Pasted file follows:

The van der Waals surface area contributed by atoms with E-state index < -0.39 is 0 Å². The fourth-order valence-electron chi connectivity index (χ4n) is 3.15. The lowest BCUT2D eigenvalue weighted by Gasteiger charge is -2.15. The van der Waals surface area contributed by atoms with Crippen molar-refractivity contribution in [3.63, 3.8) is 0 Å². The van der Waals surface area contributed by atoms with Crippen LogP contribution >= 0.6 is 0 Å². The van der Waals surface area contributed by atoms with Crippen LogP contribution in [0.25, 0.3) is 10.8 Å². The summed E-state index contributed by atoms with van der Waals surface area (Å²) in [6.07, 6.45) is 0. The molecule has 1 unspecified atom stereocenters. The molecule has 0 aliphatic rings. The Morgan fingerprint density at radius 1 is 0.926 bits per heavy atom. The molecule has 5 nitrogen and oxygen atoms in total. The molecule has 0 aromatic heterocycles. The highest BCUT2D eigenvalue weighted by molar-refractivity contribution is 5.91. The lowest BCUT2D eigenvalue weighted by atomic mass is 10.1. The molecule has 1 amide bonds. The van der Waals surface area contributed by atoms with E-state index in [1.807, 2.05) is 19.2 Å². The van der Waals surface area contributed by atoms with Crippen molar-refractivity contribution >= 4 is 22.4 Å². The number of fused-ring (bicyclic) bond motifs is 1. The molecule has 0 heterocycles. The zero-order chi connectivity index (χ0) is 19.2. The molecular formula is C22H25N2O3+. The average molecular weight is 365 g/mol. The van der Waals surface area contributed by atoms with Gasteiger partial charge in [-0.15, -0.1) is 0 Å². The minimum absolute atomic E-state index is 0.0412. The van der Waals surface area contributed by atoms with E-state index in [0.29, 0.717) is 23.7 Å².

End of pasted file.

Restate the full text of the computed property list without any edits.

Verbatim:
The van der Waals surface area contributed by atoms with E-state index < -0.39 is 0 Å². The fourth-order valence-electron chi connectivity index (χ4n) is 3.15. The lowest BCUT2D eigenvalue weighted by Gasteiger charge is -2.15. The van der Waals surface area contributed by atoms with Crippen molar-refractivity contribution in [3.63, 3.8) is 0 Å². The van der Waals surface area contributed by atoms with Crippen LogP contribution >= 0.6 is 0 Å². The van der Waals surface area contributed by atoms with Crippen LogP contribution in [0.25, 0.3) is 10.8 Å². The summed E-state index contributed by atoms with van der Waals surface area (Å²) in [6.07, 6.45) is 0. The molecule has 1 unspecified atom stereocenters. The molecule has 0 aliphatic rings. The Morgan fingerprint density at radius 1 is 0.926 bits per heavy atom. The molecule has 5 nitrogen and oxygen atoms in total. The molecule has 0 aromatic heterocycles. The highest BCUT2D eigenvalue weighted by molar-refractivity contribution is 5.91. The lowest BCUT2D eigenvalue weighted by atomic mass is 10.1. The molecule has 1 amide bonds. The van der Waals surface area contributed by atoms with E-state index in [1.807, 2.05) is 19.2 Å². The van der Waals surface area contributed by atoms with Crippen molar-refractivity contribution >= 4 is 22.4 Å². The number of fused-ring (bicyclic) bond motifs is 1. The molecule has 0 heterocycles. The zero-order chi connectivity index (χ0) is 19.2. The molecular formula is C22H25N2O3+. The average molecular weight is 365 g/mol. The van der Waals surface area contributed by atoms with Gasteiger partial charge in [-0.15, -0.1) is 0 Å². The minimum absolute atomic E-state index is 0.0412. The van der Waals surface area contributed by atoms with E-state index in [0.29, 0.717) is 23.7 Å².